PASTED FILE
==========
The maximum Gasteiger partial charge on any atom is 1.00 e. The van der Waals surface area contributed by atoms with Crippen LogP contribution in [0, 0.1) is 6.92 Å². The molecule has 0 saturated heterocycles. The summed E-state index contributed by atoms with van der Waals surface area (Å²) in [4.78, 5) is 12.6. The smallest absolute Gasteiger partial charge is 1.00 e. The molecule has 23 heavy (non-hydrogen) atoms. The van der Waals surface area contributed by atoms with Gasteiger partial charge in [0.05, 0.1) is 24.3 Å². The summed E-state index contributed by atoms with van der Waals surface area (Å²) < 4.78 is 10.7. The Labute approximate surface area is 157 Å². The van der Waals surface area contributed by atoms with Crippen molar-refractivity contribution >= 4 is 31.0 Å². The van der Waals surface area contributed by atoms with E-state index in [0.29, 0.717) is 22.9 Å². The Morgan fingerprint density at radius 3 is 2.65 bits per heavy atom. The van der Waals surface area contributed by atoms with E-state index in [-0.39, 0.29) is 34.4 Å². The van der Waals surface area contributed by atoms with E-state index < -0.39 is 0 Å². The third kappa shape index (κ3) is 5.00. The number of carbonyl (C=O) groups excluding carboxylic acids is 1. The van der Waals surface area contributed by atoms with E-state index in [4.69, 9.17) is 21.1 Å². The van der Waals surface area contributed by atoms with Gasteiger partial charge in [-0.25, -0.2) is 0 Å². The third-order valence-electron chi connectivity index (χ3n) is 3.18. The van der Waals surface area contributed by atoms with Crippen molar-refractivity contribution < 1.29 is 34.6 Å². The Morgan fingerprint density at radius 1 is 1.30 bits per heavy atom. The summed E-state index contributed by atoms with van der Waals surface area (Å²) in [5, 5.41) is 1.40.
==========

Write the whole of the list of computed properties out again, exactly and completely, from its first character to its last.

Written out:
The maximum Gasteiger partial charge on any atom is 1.00 e. The van der Waals surface area contributed by atoms with Crippen LogP contribution in [0, 0.1) is 6.92 Å². The molecule has 0 saturated heterocycles. The summed E-state index contributed by atoms with van der Waals surface area (Å²) in [4.78, 5) is 12.6. The smallest absolute Gasteiger partial charge is 1.00 e. The molecule has 23 heavy (non-hydrogen) atoms. The van der Waals surface area contributed by atoms with Gasteiger partial charge in [0.05, 0.1) is 24.3 Å². The summed E-state index contributed by atoms with van der Waals surface area (Å²) < 4.78 is 10.7. The Labute approximate surface area is 157 Å². The van der Waals surface area contributed by atoms with Crippen molar-refractivity contribution >= 4 is 31.0 Å². The van der Waals surface area contributed by atoms with E-state index in [0.29, 0.717) is 22.9 Å². The Morgan fingerprint density at radius 3 is 2.65 bits per heavy atom. The van der Waals surface area contributed by atoms with E-state index in [-0.39, 0.29) is 34.4 Å². The van der Waals surface area contributed by atoms with E-state index < -0.39 is 0 Å². The third kappa shape index (κ3) is 5.00. The number of carbonyl (C=O) groups excluding carboxylic acids is 1. The van der Waals surface area contributed by atoms with E-state index in [4.69, 9.17) is 21.1 Å². The van der Waals surface area contributed by atoms with Gasteiger partial charge in [-0.25, -0.2) is 0 Å². The third-order valence-electron chi connectivity index (χ3n) is 3.18. The van der Waals surface area contributed by atoms with Crippen molar-refractivity contribution < 1.29 is 34.6 Å². The Morgan fingerprint density at radius 1 is 1.30 bits per heavy atom. The summed E-state index contributed by atoms with van der Waals surface area (Å²) in [5, 5.41) is 1.40.